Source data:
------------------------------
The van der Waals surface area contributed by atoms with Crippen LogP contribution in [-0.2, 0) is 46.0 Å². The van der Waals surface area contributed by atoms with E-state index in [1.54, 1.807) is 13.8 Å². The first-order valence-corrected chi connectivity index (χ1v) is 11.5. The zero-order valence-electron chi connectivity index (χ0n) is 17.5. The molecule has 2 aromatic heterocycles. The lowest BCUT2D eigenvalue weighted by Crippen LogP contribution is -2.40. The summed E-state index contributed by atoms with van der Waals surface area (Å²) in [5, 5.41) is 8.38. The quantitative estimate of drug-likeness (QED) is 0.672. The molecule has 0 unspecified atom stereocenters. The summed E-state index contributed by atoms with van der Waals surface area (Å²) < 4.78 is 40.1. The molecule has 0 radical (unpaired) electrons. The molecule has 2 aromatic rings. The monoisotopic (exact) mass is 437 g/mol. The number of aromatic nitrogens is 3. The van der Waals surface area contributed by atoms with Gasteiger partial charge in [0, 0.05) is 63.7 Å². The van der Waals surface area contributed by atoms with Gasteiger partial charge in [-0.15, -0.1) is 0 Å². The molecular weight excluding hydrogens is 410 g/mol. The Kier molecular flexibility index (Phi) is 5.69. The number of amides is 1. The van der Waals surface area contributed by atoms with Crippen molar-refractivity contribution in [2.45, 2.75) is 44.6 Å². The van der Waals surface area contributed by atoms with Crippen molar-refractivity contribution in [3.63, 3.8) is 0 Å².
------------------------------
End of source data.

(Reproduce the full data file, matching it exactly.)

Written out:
The van der Waals surface area contributed by atoms with Crippen LogP contribution in [-0.2, 0) is 46.0 Å². The van der Waals surface area contributed by atoms with E-state index in [1.54, 1.807) is 13.8 Å². The first-order valence-corrected chi connectivity index (χ1v) is 11.5. The zero-order valence-electron chi connectivity index (χ0n) is 17.5. The molecule has 2 aromatic heterocycles. The lowest BCUT2D eigenvalue weighted by Crippen LogP contribution is -2.40. The summed E-state index contributed by atoms with van der Waals surface area (Å²) in [5, 5.41) is 8.38. The quantitative estimate of drug-likeness (QED) is 0.672. The molecule has 0 unspecified atom stereocenters. The summed E-state index contributed by atoms with van der Waals surface area (Å²) < 4.78 is 40.1. The molecule has 0 radical (unpaired) electrons. The molecule has 2 aromatic rings. The monoisotopic (exact) mass is 437 g/mol. The number of aromatic nitrogens is 3. The van der Waals surface area contributed by atoms with Gasteiger partial charge in [0, 0.05) is 63.7 Å². The van der Waals surface area contributed by atoms with Gasteiger partial charge in [-0.15, -0.1) is 0 Å². The molecular weight excluding hydrogens is 410 g/mol. The Kier molecular flexibility index (Phi) is 5.69. The number of amides is 1. The van der Waals surface area contributed by atoms with Crippen molar-refractivity contribution in [2.45, 2.75) is 44.6 Å². The van der Waals surface area contributed by atoms with Crippen molar-refractivity contribution in [3.63, 3.8) is 0 Å².